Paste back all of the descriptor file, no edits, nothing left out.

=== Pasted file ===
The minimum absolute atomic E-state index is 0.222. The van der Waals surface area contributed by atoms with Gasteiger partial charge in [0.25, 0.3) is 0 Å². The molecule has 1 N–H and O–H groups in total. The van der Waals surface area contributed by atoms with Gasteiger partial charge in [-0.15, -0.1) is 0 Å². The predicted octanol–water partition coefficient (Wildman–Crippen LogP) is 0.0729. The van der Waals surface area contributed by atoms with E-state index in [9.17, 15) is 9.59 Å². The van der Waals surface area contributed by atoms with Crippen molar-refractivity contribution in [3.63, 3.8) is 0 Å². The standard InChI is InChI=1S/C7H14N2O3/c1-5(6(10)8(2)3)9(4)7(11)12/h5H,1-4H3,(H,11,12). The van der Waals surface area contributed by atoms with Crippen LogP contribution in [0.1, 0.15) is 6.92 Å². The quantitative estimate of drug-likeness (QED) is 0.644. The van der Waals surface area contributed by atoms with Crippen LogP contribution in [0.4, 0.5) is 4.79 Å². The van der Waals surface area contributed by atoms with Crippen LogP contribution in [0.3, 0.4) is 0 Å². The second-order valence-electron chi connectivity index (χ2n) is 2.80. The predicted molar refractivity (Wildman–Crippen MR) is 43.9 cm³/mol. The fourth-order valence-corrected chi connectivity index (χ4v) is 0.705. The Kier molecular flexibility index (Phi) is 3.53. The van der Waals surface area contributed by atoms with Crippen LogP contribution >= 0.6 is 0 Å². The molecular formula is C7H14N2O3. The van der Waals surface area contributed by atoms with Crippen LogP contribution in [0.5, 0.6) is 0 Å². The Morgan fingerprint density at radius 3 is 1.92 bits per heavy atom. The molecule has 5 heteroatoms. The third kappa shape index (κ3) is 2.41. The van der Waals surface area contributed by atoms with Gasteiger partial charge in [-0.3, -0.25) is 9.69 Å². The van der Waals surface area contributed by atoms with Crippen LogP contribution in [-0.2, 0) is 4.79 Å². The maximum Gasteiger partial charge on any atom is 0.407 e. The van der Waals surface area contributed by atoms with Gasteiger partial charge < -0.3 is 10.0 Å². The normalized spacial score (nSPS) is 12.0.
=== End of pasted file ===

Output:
The minimum absolute atomic E-state index is 0.222. The van der Waals surface area contributed by atoms with Gasteiger partial charge in [0.25, 0.3) is 0 Å². The molecule has 1 N–H and O–H groups in total. The van der Waals surface area contributed by atoms with Gasteiger partial charge in [-0.15, -0.1) is 0 Å². The predicted octanol–water partition coefficient (Wildman–Crippen LogP) is 0.0729. The van der Waals surface area contributed by atoms with E-state index in [9.17, 15) is 9.59 Å². The van der Waals surface area contributed by atoms with Crippen molar-refractivity contribution in [3.63, 3.8) is 0 Å². The standard InChI is InChI=1S/C7H14N2O3/c1-5(6(10)8(2)3)9(4)7(11)12/h5H,1-4H3,(H,11,12). The van der Waals surface area contributed by atoms with Crippen LogP contribution in [0.1, 0.15) is 6.92 Å². The quantitative estimate of drug-likeness (QED) is 0.644. The van der Waals surface area contributed by atoms with Crippen LogP contribution in [0.4, 0.5) is 4.79 Å². The van der Waals surface area contributed by atoms with Crippen LogP contribution in [0.3, 0.4) is 0 Å². The second-order valence-electron chi connectivity index (χ2n) is 2.80. The predicted molar refractivity (Wildman–Crippen MR) is 43.9 cm³/mol. The fourth-order valence-corrected chi connectivity index (χ4v) is 0.705. The Kier molecular flexibility index (Phi) is 3.53. The van der Waals surface area contributed by atoms with Crippen LogP contribution >= 0.6 is 0 Å². The molecular formula is C7H14N2O3. The van der Waals surface area contributed by atoms with Crippen LogP contribution in [0.5, 0.6) is 0 Å². The Morgan fingerprint density at radius 3 is 1.92 bits per heavy atom. The molecule has 5 heteroatoms. The third kappa shape index (κ3) is 2.41. The van der Waals surface area contributed by atoms with Gasteiger partial charge in [-0.3, -0.25) is 9.69 Å². The van der Waals surface area contributed by atoms with Crippen LogP contribution in [-0.2, 0) is 4.79 Å². The maximum Gasteiger partial charge on any atom is 0.407 e. The van der Waals surface area contributed by atoms with Gasteiger partial charge < -0.3 is 10.0 Å². The normalized spacial score (nSPS) is 12.0.